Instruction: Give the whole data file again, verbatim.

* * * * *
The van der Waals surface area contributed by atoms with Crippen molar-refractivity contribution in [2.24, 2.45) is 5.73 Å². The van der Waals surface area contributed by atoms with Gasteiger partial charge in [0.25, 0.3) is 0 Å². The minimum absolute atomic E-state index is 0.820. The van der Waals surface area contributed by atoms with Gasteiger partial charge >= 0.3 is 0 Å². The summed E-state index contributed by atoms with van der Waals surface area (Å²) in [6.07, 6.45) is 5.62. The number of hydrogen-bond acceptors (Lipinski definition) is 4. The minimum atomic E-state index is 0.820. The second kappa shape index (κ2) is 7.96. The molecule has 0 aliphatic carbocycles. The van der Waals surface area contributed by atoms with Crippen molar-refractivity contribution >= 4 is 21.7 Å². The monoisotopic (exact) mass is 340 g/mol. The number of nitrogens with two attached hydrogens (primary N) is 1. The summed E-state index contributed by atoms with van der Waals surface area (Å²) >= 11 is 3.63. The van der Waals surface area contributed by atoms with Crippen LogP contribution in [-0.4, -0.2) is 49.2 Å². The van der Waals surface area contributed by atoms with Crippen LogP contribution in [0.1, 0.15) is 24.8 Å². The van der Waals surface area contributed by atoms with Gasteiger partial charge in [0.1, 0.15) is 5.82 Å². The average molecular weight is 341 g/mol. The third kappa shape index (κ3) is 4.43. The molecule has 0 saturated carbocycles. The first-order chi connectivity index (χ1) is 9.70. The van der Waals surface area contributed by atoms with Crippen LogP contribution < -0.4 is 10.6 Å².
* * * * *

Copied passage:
The van der Waals surface area contributed by atoms with Crippen molar-refractivity contribution in [2.24, 2.45) is 5.73 Å². The van der Waals surface area contributed by atoms with Gasteiger partial charge in [0.25, 0.3) is 0 Å². The minimum absolute atomic E-state index is 0.820. The van der Waals surface area contributed by atoms with Gasteiger partial charge >= 0.3 is 0 Å². The summed E-state index contributed by atoms with van der Waals surface area (Å²) in [6.07, 6.45) is 5.62. The number of hydrogen-bond acceptors (Lipinski definition) is 4. The minimum atomic E-state index is 0.820. The second kappa shape index (κ2) is 7.96. The molecule has 0 aliphatic carbocycles. The van der Waals surface area contributed by atoms with Crippen molar-refractivity contribution >= 4 is 21.7 Å². The monoisotopic (exact) mass is 340 g/mol. The number of nitrogens with two attached hydrogens (primary N) is 1. The summed E-state index contributed by atoms with van der Waals surface area (Å²) >= 11 is 3.63. The van der Waals surface area contributed by atoms with Crippen LogP contribution in [-0.4, -0.2) is 49.2 Å². The van der Waals surface area contributed by atoms with Crippen LogP contribution in [0.1, 0.15) is 24.8 Å². The van der Waals surface area contributed by atoms with Gasteiger partial charge in [0.1, 0.15) is 5.82 Å². The average molecular weight is 341 g/mol. The third kappa shape index (κ3) is 4.43. The molecule has 0 saturated carbocycles. The first-order chi connectivity index (χ1) is 9.70. The van der Waals surface area contributed by atoms with Crippen LogP contribution < -0.4 is 10.6 Å².